How to Find and Verify an Online Pharmacy

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Keeping yourself safe when purchasing medication online involves two basic requirements. Now that you know how to keep yourself safe on your end by increasing security on your computer, it’s time to look at the second part of keeping your information safe — choosing a legitimate and trustworthy pharmacy.

What’s the best way to find an online pharmacy? You could simply type “online pharmacy” into a search engine like Google, but that’s not the method we recommend. Unfortunately, at the time of the writing of this guide, the results are just as likely to contain scammy “rogue” pharmacies as they are to show you legitimate pharmacies.

The better way to find a safe pharmacy to do business with is to look for online pharmacies that are licensed and certified by the appropriate regulatory authorities based on their location. For example, online pharmacies in the U.S. are licensed by the department of health of the state in which they are located and are regulated by the Food & Drug Administration. Canadian online pharmacies are a perfectly viable, safe, and regulated option as well – and usually cheaper than even online U.S. pharmacies. Although they are outside the jurisdiction of the U.S. Department of Health and the FDA, Canada has its own regulatory agencies to ensure the safety of the medications that are dispensed.

Is Your Online Canadian Pharmacy Legitimate?

Use this checklist to determine whether the online Canadian pharmacy you have chosen is legitimate and safe:

  • A verifiable license from a Canadian regulatory authority is available on their website.
  • The pharmacy should have a brick-and-mortar location that can be verified.
  • The pharmacy must require that all patients present a valid prescription provided by a licensed physician.
  • A phone number that patients can call for assistance with ordering or questions about their medication should be available. Experienced licensed pharmacists should be available regularly to answer questions and provide counsel to patients.
  • A full range of medications should be available through the pharmacy, not just popular “lifestyle” drugs such as impotence drugs and weight-loss drugs or narcotic painkillers.
  • The pharmacy should never inundate you with spam or other unsolicited marketing.
  • The pharmacy should comply fully with the Canadian PIPEDA regulations, which are similar in scope to the U.S. HIPAA law. This information and the pharmacy’s policy should be stated clearly on their website.
  • All fees and services should be clearly displayed with no hidden fees or other charges.
  • The pharmacy’s website should be free from sensational announcements promising a new or quick cure for serious diseases and disorders.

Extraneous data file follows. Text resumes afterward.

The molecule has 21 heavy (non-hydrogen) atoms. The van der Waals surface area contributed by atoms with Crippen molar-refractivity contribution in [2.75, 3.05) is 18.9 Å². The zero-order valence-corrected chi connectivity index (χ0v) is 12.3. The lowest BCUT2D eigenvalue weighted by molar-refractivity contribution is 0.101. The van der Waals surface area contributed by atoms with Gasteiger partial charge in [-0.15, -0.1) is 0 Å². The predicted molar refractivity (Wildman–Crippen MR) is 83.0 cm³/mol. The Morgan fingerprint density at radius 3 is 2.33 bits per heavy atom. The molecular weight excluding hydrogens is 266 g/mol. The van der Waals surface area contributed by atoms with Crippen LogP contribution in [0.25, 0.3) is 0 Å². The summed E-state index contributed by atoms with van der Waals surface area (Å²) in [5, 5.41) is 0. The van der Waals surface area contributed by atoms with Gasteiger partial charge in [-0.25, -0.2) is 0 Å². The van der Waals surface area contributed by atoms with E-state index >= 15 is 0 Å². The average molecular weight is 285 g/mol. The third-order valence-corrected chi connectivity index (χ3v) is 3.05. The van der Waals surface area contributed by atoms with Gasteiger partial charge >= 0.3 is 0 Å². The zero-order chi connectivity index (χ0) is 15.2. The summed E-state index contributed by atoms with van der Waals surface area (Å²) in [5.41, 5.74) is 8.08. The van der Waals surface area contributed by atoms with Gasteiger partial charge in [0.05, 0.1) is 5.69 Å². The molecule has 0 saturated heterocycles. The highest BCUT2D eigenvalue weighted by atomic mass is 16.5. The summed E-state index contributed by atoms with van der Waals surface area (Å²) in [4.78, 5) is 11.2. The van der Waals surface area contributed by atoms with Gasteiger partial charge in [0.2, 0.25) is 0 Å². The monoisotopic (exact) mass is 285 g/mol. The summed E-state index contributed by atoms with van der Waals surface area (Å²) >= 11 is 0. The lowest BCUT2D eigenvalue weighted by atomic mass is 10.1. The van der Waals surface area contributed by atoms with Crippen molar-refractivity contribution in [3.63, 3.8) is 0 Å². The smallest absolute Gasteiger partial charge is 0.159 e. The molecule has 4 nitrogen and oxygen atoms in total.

• Information about where the pharmacy procures the medications they sell should be available and transparent for the patients. Notifications about recalls and other drug warnings should be provided to patients.
  • Patients should receive printed counseling for their medications with the option of further one-on-one counseling with an experienced and licensed pharmacist or physician.

Am I Dealing With a Rogue Pharmacy?

Some rogue pharmacies take careful steps to appear legitimate but are often given away by simple mistakes. If you are doing business with a pharmacy that engages in any of the following practices, stop your transaction and look for another pharmacy:

  • The pharmacy is either not licensed or listed by a regulatory agency, or does not display a license number on their website.
  • The pharmacy exists only online and does not have a verifiable physical location.
  • The pharmacy appears to be new with no track record or patient reviews available.
  • The pharmacy does not inform you about where they purchase your medications or what you can expect them to look like.
  • No phone number is available.
  • Counseling is either not offered or is done by someone other than a licensed and experienced physician or pharmacist.
  • The pharmacy does not require a prescription written by a licensed U.S. physician or provides a “prescription” based on a questionnaire. “No prescription required” is often stated on the websites of rogue pharmacies.
  • Only popular weight-loss or impotence medications, narcotics, benzodiazepines, and other highly regulated medications are available through the pharmacy.
  • The pharmacy sends you unsolicited spam, print mail, or other marketing materials after you visit their website.
  • The pharmacy and its website advertise “amazing” results, “new” cures, and other promises that appear to be too good to be true.
  • Additional, unstated fees are tacked on to your purchases.